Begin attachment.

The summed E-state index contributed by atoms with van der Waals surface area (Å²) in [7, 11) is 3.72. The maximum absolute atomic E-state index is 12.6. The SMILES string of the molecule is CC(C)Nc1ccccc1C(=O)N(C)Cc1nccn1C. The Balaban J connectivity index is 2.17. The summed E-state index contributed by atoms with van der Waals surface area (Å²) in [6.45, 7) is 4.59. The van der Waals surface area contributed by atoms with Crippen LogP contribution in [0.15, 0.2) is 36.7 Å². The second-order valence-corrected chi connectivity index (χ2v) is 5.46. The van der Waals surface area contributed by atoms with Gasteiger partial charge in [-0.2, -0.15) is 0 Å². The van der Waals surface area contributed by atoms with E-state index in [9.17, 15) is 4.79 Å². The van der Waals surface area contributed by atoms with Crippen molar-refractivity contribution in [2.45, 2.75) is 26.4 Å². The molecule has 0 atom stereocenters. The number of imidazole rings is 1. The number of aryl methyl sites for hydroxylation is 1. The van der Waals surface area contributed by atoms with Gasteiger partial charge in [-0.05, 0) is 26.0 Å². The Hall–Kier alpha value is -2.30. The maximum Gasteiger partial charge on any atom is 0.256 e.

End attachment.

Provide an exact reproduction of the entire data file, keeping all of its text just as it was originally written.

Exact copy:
The summed E-state index contributed by atoms with van der Waals surface area (Å²) in [7, 11) is 3.72. The maximum absolute atomic E-state index is 12.6. The SMILES string of the molecule is CC(C)Nc1ccccc1C(=O)N(C)Cc1nccn1C. The Balaban J connectivity index is 2.17. The summed E-state index contributed by atoms with van der Waals surface area (Å²) in [6.45, 7) is 4.59. The van der Waals surface area contributed by atoms with Crippen LogP contribution in [0.15, 0.2) is 36.7 Å². The second-order valence-corrected chi connectivity index (χ2v) is 5.46. The van der Waals surface area contributed by atoms with Gasteiger partial charge in [-0.2, -0.15) is 0 Å². The van der Waals surface area contributed by atoms with E-state index in [9.17, 15) is 4.79 Å². The van der Waals surface area contributed by atoms with Crippen molar-refractivity contribution in [2.45, 2.75) is 26.4 Å². The molecule has 0 atom stereocenters. The number of imidazole rings is 1. The number of aryl methyl sites for hydroxylation is 1. The van der Waals surface area contributed by atoms with Gasteiger partial charge in [-0.05, 0) is 26.0 Å². The Hall–Kier alpha value is -2.30. The maximum Gasteiger partial charge on any atom is 0.256 e.